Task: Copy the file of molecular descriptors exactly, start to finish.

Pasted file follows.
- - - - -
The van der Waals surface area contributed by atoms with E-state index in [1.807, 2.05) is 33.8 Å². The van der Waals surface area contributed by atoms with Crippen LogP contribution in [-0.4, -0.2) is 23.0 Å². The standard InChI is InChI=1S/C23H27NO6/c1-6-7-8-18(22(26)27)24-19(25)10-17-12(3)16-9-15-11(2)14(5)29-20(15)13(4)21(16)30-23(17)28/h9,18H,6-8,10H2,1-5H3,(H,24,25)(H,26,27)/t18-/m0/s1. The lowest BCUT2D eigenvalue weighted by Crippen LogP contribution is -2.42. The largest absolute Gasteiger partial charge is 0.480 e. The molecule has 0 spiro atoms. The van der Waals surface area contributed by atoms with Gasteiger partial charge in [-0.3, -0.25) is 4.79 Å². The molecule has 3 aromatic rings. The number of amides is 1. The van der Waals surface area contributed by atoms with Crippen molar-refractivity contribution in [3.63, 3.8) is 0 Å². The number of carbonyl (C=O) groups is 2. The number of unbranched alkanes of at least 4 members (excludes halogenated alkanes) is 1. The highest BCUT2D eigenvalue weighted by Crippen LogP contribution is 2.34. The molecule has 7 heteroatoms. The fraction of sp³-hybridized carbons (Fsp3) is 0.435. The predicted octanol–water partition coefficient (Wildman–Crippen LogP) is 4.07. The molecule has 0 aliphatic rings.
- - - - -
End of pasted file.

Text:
The van der Waals surface area contributed by atoms with E-state index in [1.807, 2.05) is 33.8 Å². The van der Waals surface area contributed by atoms with Crippen LogP contribution in [-0.4, -0.2) is 23.0 Å². The standard InChI is InChI=1S/C23H27NO6/c1-6-7-8-18(22(26)27)24-19(25)10-17-12(3)16-9-15-11(2)14(5)29-20(15)13(4)21(16)30-23(17)28/h9,18H,6-8,10H2,1-5H3,(H,24,25)(H,26,27)/t18-/m0/s1. The lowest BCUT2D eigenvalue weighted by Crippen LogP contribution is -2.42. The largest absolute Gasteiger partial charge is 0.480 e. The molecule has 0 spiro atoms. The van der Waals surface area contributed by atoms with Gasteiger partial charge in [-0.3, -0.25) is 4.79 Å². The molecule has 3 aromatic rings. The number of amides is 1. The van der Waals surface area contributed by atoms with Crippen molar-refractivity contribution in [3.63, 3.8) is 0 Å². The number of carbonyl (C=O) groups is 2. The number of unbranched alkanes of at least 4 members (excludes halogenated alkanes) is 1. The highest BCUT2D eigenvalue weighted by Crippen LogP contribution is 2.34. The molecule has 7 heteroatoms. The fraction of sp³-hybridized carbons (Fsp3) is 0.435. The predicted octanol–water partition coefficient (Wildman–Crippen LogP) is 4.07. The molecule has 0 aliphatic rings.